-mno-stats -mmemcpy -mno-memcpy -mno-mips-tfile -mmips-tfile
	      -msoft-float -mhard-float -mabicalls -mno-abicalls -mhalf-pic
	      -mno-half-pic -G num
	      i386 Options
	      -m486 -mno486 -msoft-float

       Code Generation Options
	      +eN -fcall-saved-reg -fcall-used-reg -ffixed-reg -fno-common
	      -fno-gnu-binutils -fnonnull-objects -fpcc-struct-return -fpic
	      -fPIC -fshared-data -fshort-enums -fshort-double -fvolatile

       -x language
	      Specify explicitly the language for the  following  input	 files
	      (rather than choosing a default based on the file name suffix) .
	      This option applies to all following input files until the  next
	      `-x'  option.   Possible	values	of  language  are `c', `objec‐
	      tive-c', `c-header', `c++', `cpp-output', `assembler', and  `as‐

       -x none
	      Turn  off	 any  specification  of a language, so that subsequent
	      files are handled according to their file name suffixes (as they
	      are if `-x' has not been used at all).

       If  you	want only some of the four stages (preprocess, compile, assem‐
       ble, link), you can use `-x' (or filename suffixes) to tell  gcc	 where
       to  start,  and one of the options `-c', `-S', or `-E' to say where gcc
       is to stop.  Note that some combinations (for example,  `-x  cpp-output
       -E') instruct gcc to do nothing at all.

       -c     Compile or assemble the source files, but do not link.  The com‐
	      piler output is an object	 file  corresponding  to  each	source

	      By  default, GCC makes the object file name for a source file by
	      replacing the suffix `.c', `.i', `.s', etc., with `.o'.  Use  -o
	      to select another name.

	      GCC  ignores any unrecognized input files (those that do not re‐
	      quire compilation or assembly) with the -c option.

       -S     Stop after the stage of compilation  proper;  do	not  assemble.
	      The  output is an assembler code file for each non-assembler in‐
	      put file specified.

	      By default, GCC makes the assembler file name for a source  file
	      by  replacing the suffix `.c', `.i', etc., with `.s'.  Use -o to
	      select another name.

	      GCC ignores any input files that don't require compilation.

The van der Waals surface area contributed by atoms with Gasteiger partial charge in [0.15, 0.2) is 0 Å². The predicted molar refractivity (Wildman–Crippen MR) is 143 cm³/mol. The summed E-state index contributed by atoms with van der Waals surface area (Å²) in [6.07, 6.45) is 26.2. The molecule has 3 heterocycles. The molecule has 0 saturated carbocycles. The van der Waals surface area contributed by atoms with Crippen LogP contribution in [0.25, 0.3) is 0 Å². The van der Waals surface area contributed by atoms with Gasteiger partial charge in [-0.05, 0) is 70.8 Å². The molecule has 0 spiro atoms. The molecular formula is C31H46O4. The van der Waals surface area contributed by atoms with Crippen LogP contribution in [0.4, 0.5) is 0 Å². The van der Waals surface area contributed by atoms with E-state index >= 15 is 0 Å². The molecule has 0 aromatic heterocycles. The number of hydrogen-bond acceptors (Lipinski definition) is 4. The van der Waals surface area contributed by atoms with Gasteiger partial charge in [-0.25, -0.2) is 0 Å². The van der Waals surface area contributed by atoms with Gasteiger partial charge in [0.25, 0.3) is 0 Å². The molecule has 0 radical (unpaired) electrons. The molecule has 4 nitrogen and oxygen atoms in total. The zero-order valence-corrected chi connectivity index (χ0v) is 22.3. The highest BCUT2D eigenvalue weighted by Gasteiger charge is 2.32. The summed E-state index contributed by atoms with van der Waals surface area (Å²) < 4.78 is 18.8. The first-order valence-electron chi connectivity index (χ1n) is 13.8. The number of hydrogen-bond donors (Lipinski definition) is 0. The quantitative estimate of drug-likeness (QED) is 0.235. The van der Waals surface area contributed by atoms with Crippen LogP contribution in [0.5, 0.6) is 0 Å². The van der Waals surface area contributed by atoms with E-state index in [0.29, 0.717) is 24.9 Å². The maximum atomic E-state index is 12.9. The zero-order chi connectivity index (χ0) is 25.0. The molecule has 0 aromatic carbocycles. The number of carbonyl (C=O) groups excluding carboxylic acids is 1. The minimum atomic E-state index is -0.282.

-E     Stop after the preprocessing stage;  do  not  run	 the  compiler
	      proper.	The  output is preprocessed source code, which is sent
	      to the standard output.

	      GCC ignores input files which don't require preprocessing.

       -o file
	       Place output in file file.  This applies to  whatever  sort  of
	      output  GCC  is  producing, whether it be an executable file, an
	      object file, an assembler file or preprocessed C code.

	      Since only one output file can be specified, it  does  not  make
	      sense  to	 use `-o' when compiling more than one input file, un‐
	      less you are producing an executable file as output.

	      If you do not specify `-o', the default is to put an  executable
	      file   in	  `a.out',  an	object	file  for  `source.suffix'  in
	      `source.o', its assembler file in `source.s',  and  all  prepro‐
	      cessed C source on the standard output.

       -v     Print  (on  the  standard error output) the commands executed to
	      run the stages of compilation.  Also print the version number of
	      the compiler driver program and of the preprocessor and the com‐
	      piler proper.

       -pipe  Use pipes rather than temporary files for communication  between
	      the  various  stages of compilation.  This fails to work on some
	      systems where the assembler cannot read from a pipe; but the GNU
	      assembler has no trouble.

       The  following  options	control the dialect of C that the compiler ac‐

       -ansi  Support all ANSI standard C programs.

	      This turns off certain features of GNU C that  are  incompatible
	      with  ANSI  C,  such as the asm, inline and typeof keywords, and
	      predefined macros such as unix and vax that identify the type of
	      system  you  are	using.	 It  also  enables the undesirable and
	      rarely used ANSI trigraph feature, and  makes  the  preprocessor
	      accept `$' as part of identifiers.

	      The  alternate  keywords	__asm__, __extension__, __inline__ and
	      __typeof__ continue to work despite `-ansi'.  You would not want
	      to use them in an ANSI C program, of course, but it is useful to
	      put them in header files that might be included in  compilations
	      done with `-ansi'.  Alternate predefined macros such as __unix__
	      and __vax__ are also available, with or without `-ansi'.

	      The `-ansi' option does not cause non-ANSI programs  to  be  re‐
	      jected gratuitously.  For that, `-pedantic' is required in addi‐
	      tion to `-ansi'.

	      The preprocessor predefines a macro __STRICT_ANSI__ when you use
	      the `-ansi' option.  Some header files may notice this macro and
	      refrain from declaring certain  functions	 or  defining  certain
	      macros that the ANSI standard doesn't call for; this is to avoid
	      interfering with any programs that might	use  these  names  for
	      other things.

	      Do  not  recognize  asm,	inline	or typeof as a keyword.	 These
	      words may then be used as identifiers.   You  can	 use  __asm__,
	      __inline__ and __typeof__ instead.  `-ansi' implies `-fno-asm'.

	      (Ignored for C++.)  Don't recognize non-ANSI built-in functions.
	      `-ansi' also has this effect. Currently, the only	 function  af‐
	      fected is alloca.

	      (C++ only.)  Consider the declaration int foo ();.  In C++, this
	      means that the function foo takes no arguments.  In ANSI C, this